Book Review: Packing for Mars: The Curious Science of Life in the Void by Mary Roach

Review by Camille M. Carlisle

Consider everything you do in 24 hours. Now consider doing it without gravity. Roach’s new book explores just that, unveiling the “man” in “manned space exploration.” She’s not interested in heroes, but in humans — the dirty, hungry, sleep- and stimulus-deprived souls shot into the isolation of space, and the scientists who test every contingency to put them there. The resulting tale is a humorous and irreverent look at the innards of space travel.


Take the Apollo 12 astronauts, who were so plagued by sharp, clingy moon-dust particles that they took off their long johns and flew naked half the way home. Or the volunteers who, in ongoing experiments, are confined to three months of bed rest for studies of their shrinking bone mass. (Don’t feel too bad for them: $17,000 goes a long way toward credit card debt.)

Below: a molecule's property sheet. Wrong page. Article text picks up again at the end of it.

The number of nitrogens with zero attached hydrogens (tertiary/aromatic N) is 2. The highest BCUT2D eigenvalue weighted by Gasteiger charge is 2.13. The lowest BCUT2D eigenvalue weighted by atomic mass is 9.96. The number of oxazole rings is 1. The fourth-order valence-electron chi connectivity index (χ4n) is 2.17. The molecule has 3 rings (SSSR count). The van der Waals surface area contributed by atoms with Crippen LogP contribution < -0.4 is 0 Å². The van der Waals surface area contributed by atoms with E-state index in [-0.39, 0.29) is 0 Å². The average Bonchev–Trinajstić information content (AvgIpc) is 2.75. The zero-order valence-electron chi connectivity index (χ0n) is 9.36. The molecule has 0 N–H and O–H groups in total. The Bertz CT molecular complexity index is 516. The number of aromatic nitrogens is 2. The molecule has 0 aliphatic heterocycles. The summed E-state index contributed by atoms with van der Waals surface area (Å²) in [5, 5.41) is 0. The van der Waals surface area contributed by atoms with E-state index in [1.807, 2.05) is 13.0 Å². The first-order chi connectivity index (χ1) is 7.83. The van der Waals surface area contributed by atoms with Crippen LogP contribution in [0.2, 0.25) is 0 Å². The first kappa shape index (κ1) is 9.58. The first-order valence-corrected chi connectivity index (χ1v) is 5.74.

Roach makes an art of interweaving details. Her descriptions can make you feel you’re floating in a NASA practice flight or tear you apart with shearing forces in a supersonic bailout. She has certainly done her research — perhaps too much. Nearly every page is footnoted with some factoid she couldn’t quite fit in. While interesting (who knew guinea pigs can’t get car sickness?), only half these asides are pertinent; others feel like desperate interjections.

Roach clearly relishes every gory detail, but some might argue that the nitty-gritty of sexual practices in space would have been better left undescribed. As Roach puts it, manned space travel “forces people to unlace certain notions of what is and isn’t acceptable.” Just don’t read the space sickness chapter while riding the subway.

W.W. Norton & Co., 2010, 334 p., $25.95.

From the Nature Index

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